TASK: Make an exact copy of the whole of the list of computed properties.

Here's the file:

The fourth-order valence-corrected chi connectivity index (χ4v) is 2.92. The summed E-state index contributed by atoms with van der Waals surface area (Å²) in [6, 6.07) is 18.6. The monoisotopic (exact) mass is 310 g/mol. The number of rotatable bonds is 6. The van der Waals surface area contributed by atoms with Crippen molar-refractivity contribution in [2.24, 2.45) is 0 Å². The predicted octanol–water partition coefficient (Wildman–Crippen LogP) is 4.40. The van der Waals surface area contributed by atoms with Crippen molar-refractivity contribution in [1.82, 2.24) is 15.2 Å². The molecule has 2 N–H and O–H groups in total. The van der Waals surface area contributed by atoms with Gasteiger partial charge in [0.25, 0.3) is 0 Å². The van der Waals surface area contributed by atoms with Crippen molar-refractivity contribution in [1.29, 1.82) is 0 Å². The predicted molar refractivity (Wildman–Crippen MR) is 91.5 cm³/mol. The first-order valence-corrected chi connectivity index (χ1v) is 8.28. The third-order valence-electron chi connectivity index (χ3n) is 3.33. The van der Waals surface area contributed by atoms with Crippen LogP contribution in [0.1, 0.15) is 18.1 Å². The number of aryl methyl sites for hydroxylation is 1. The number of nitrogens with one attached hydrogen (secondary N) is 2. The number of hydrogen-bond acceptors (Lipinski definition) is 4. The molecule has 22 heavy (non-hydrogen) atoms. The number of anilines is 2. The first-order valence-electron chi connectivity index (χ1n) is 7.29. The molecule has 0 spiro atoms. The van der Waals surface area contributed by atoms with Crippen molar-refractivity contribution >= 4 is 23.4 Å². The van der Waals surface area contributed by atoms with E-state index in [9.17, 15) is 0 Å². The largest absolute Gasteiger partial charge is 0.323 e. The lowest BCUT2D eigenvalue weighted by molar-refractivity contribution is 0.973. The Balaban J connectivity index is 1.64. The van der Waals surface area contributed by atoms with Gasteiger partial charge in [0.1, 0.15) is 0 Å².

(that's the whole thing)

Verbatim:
The fourth-order valence-corrected chi connectivity index (χ4v) is 2.92. The summed E-state index contributed by atoms with van der Waals surface area (Å²) in [6, 6.07) is 18.6. The monoisotopic (exact) mass is 310 g/mol. The number of rotatable bonds is 6. The van der Waals surface area contributed by atoms with Crippen molar-refractivity contribution in [2.24, 2.45) is 0 Å². The predicted octanol–water partition coefficient (Wildman–Crippen LogP) is 4.40. The van der Waals surface area contributed by atoms with Crippen molar-refractivity contribution in [1.82, 2.24) is 15.2 Å². The molecule has 2 N–H and O–H groups in total. The van der Waals surface area contributed by atoms with Gasteiger partial charge in [0.25, 0.3) is 0 Å². The van der Waals surface area contributed by atoms with Crippen molar-refractivity contribution in [1.29, 1.82) is 0 Å². The predicted molar refractivity (Wildman–Crippen MR) is 91.5 cm³/mol. The first-order valence-corrected chi connectivity index (χ1v) is 8.28. The third-order valence-electron chi connectivity index (χ3n) is 3.33. The van der Waals surface area contributed by atoms with Crippen LogP contribution in [0.1, 0.15) is 18.1 Å². The number of aryl methyl sites for hydroxylation is 1. The number of nitrogens with one attached hydrogen (secondary N) is 2. The number of hydrogen-bond acceptors (Lipinski definition) is 4. The molecule has 22 heavy (non-hydrogen) atoms. The number of anilines is 2. The first-order valence-electron chi connectivity index (χ1n) is 7.29. The molecule has 0 spiro atoms. The van der Waals surface area contributed by atoms with Crippen molar-refractivity contribution >= 4 is 23.4 Å². The van der Waals surface area contributed by atoms with E-state index in [9.17, 15) is 0 Å². The largest absolute Gasteiger partial charge is 0.323 e. The lowest BCUT2D eigenvalue weighted by molar-refractivity contribution is 0.973. The Balaban J connectivity index is 1.64. The van der Waals surface area contributed by atoms with Gasteiger partial charge in [0.1, 0.15) is 0 Å².